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A Key Economic Metric Shows Bad News For President Biden And Dems

by Simon Constable 9 months ago in economy
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Never mind strong economic growth, voters focus on other things at the polls

A Key Economic Metric Shows Bad News For President Biden And Dems
Photo by visuals on Unsplash

Almost a year into his presidency and a key economic metric shows some bad news for President Joe Biden, and by extension the Democratic Party.

While growth of the economy remains robust despite the continued COVID-19 pandemic, that’s not what voters tend to focus on when they go to the polls. And there’s Biden’s issue, because the bulk of the problem falls on the Federal Reserve, which doesn’t look likely to fix the matter any time soon.

Since he took office, the misery index has risen substantially and that tends to auger badly for Mr. Biden’s re-election. Doubt me? Just ask Gerald Ford, Jimmy Carter, and George H.W. Bush who both got tossed out of office by voters after one term when they saw their Misery Index (MI) scores rise.

Higher Inflation, Higher Unemployment = Misery

As the name suggests, this metric measures economic misery and is made up of the percentage unemployment rate plus the percentage inflation rate.

Currently, the MI it reads 11 (4.2% unemployment plus 6.8% inflation) up substantially from 7.7 in January when Mr. Biden took office, according to the latest data shown on the TradingEconomics website.

It might be early days for Biden, but this is the sort of thing that voters care about. GDP has been relatively high this year (between 2.1% and 6.7% depending on the quarter) and is forecast to continue its positive momentum, again according to TradingEconomics.

But American voters tend to vote with their pocketbook rather than by ideology or theoretical ideas. In this case, while unemployment is low, and falling, the cost of living is up substantially and shows no sign of abating any time soon. Worse still, the jump in inflation far outweighs the drop in the jobless figures

And there is little that the executive or legislative branch could feasibly do to fix the inflation.

It is up to the Federal Reserve to ensure monetary stability and fix the inflation surge. So far, its efforts haven’t garnered much confidence. In the first place, Fed chair, Jerome Powell, repeatedly stated that the inflation surge was a transitory phenomenon, only backing off when the evidence overwhelmingly showed the opposite was true.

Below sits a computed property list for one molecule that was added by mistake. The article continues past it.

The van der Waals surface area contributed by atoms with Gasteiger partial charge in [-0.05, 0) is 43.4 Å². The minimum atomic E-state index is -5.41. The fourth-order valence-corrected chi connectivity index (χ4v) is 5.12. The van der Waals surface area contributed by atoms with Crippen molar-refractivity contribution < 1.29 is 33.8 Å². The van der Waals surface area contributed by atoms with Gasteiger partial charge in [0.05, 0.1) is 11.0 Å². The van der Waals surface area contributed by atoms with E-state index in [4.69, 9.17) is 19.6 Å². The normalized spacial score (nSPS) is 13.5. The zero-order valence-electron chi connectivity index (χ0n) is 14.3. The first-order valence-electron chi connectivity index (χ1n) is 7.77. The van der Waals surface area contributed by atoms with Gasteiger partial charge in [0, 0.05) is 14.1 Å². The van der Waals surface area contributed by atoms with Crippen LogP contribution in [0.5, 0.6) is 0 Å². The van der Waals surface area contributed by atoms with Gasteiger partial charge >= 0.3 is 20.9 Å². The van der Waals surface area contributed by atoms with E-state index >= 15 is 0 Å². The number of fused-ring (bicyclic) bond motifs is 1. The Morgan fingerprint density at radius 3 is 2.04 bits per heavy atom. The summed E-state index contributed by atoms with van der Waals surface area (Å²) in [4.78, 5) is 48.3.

The Entity Tasked with Finding A Fix Isn’t Reassuring

In addition, the Fed itself has a reputation for dealing with economic matters too late in the game. Just cast your mind back to the financial crisis, when then Fed chair Ben Bernanke said the problems with dodgy loans made to less than creditworthy individuals would likely not hurt the overall economy. CNBC reported him saying:

"We believe the effect of the troubles in the subprime sector on the broader housing market will be limited and we do not expect significant spillovers from the subprime market to the rest of the economy or to the financial system."

It turns out that declaration got made in mid 2007, months into the crisis, when these fast-defaulting loans were already wrecking the banking system. In other words, the Fed was too cautious in taking action to deal with what turned out to be an epic problem for the global economy.

If the Fed acts cautiously on the current inflationary surge, as it seems to indicate it will, then it seems more than likely that inflation will continue to run amok destroying the purchasing value of savings and earnings alike.

Voters likely won’t like that situation and neither will investors.

When U.S. inflation is anything but temporary it can quickly lead to a devaluation of the dollar, and that tends to send investors fleeing for non-financial assets such as gold, such as the metal held by the SPDR Gold Shares exchange-traded fund, real estate and non-dollar investments.

One year in to his presidency, and Biden should be worried about how he’s going to fix this problem, and so should investors.

This is an edited version of a story previously publsihed on Forbes.com onDecember 19, 2021.

economy

About the author

Simon Constable

Simon Constable | Author | Broadcaster | Journalist | Commentator | Speaker

You'll find his work in The Wall Street Journal, Barron's, Time Magazine, Forbes, Fortune, TheStreet.com, the NY Post, NY Sun, and the South China Morning Post.

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